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Robin D.
Robin D., Senior Tax Advisor 4
Category: Tax
Satisfied Customers: 13332
Experience:  15years with H & R Block. Divisional leader, Instructor
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My client's home, built in 1995 at a cost of $1,100,000 burned

Customer Question

My client's home, built in 1995 at a cost of $1,100,000 burned to the ground in 2005, a total loss. The first mortgage lien holder was immediately paid $750,000 and only after lengthy litigation, my client received a $1,500,000 settlement from the insurance company - out of which $375,000 had to be paid to the lawyer handling the suit against the insurer. So he netted an additional $1,125,000 cash which when added to the $750,000 paid by the insurer to the lien hold = $1,875,000 which is an overall $775,000 gain. Query, will he owe federal income taxes on this gain?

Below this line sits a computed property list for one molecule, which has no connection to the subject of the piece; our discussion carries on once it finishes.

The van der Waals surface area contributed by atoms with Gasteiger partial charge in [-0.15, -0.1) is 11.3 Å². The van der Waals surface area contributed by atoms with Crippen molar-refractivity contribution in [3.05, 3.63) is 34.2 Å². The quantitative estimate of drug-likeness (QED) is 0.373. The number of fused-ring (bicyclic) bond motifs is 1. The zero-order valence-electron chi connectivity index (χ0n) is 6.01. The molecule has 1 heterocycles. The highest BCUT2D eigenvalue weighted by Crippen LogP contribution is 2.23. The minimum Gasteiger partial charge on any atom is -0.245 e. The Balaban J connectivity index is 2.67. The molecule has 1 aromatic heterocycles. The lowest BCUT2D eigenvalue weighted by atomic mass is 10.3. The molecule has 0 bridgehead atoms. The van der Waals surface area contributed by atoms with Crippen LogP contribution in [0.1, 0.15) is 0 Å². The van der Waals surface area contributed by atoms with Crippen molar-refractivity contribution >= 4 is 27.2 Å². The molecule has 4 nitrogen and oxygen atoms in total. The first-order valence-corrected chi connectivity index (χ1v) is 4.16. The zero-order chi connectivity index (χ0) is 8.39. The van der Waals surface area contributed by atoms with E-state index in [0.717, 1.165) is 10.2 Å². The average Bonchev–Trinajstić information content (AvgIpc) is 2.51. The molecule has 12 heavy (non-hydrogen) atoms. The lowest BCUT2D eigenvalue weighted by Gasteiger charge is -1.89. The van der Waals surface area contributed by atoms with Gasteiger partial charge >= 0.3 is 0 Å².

Submitted: 1 year ago.
Category: Tax
Expert:  Robin D. replied 1 year ago.
Hello,Will your client be replacing the home? Or did they replace the home?If they did then the gain is not recognized. Generally, you must recognize the gain if you receive unlike property or money as reimbursement. But you generally can choose to postpone all or part of the gain if, within 2 years of the end of the first tax year in which any part of the gain is realized, you purchase property similar or related in service or use to the damaged, destroyed, or stolen property.So if they plan on replacing the home or have done so they do not have to report the gain. Their basis in the new would be the same as the basis in the home lost.
Expert:  Robin D. replied 1 year ago.
Please let me know if you need clarification.